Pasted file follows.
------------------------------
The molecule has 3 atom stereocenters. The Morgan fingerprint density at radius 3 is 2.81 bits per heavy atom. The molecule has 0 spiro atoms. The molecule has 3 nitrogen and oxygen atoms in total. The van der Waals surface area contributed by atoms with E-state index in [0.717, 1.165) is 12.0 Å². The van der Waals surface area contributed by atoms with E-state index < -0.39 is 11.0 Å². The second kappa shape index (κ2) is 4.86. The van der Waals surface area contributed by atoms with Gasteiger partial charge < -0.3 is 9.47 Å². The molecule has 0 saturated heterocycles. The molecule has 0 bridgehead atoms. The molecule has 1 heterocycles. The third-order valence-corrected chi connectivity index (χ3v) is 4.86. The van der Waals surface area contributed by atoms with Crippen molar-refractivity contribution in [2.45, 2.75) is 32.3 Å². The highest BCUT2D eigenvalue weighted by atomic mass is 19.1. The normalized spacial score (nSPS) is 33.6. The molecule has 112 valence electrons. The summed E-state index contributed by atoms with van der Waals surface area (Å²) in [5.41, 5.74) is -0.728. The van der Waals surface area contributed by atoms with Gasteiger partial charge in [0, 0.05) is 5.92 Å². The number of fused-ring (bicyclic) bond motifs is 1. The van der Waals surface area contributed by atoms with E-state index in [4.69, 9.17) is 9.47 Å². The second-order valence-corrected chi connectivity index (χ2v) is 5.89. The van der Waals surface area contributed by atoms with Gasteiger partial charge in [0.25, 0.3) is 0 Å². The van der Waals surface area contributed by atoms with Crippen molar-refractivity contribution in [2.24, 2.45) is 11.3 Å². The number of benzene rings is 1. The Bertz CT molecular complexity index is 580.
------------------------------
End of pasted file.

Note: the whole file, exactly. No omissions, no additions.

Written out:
The molecule has 3 atom stereocenters. The Morgan fingerprint density at radius 3 is 2.81 bits per heavy atom. The molecule has 0 spiro atoms. The molecule has 3 nitrogen and oxygen atoms in total. The van der Waals surface area contributed by atoms with E-state index in [0.717, 1.165) is 12.0 Å². The van der Waals surface area contributed by atoms with E-state index < -0.39 is 11.0 Å². The second kappa shape index (κ2) is 4.86. The van der Waals surface area contributed by atoms with Gasteiger partial charge < -0.3 is 9.47 Å². The molecule has 0 saturated heterocycles. The molecule has 0 bridgehead atoms. The molecule has 1 heterocycles. The third-order valence-corrected chi connectivity index (χ3v) is 4.86. The van der Waals surface area contributed by atoms with Crippen molar-refractivity contribution in [2.45, 2.75) is 32.3 Å². The highest BCUT2D eigenvalue weighted by atomic mass is 19.1. The normalized spacial score (nSPS) is 33.6. The molecule has 112 valence electrons. The summed E-state index contributed by atoms with van der Waals surface area (Å²) in [5.41, 5.74) is -0.728. The van der Waals surface area contributed by atoms with Gasteiger partial charge in [0, 0.05) is 5.92 Å². The number of fused-ring (bicyclic) bond motifs is 1. The van der Waals surface area contributed by atoms with E-state index in [4.69, 9.17) is 9.47 Å². The second-order valence-corrected chi connectivity index (χ2v) is 5.89. The van der Waals surface area contributed by atoms with Gasteiger partial charge in [0.25, 0.3) is 0 Å². The van der Waals surface area contributed by atoms with Crippen molar-refractivity contribution in [2.24, 2.45) is 11.3 Å². The number of benzene rings is 1. The Bertz CT molecular complexity index is 580.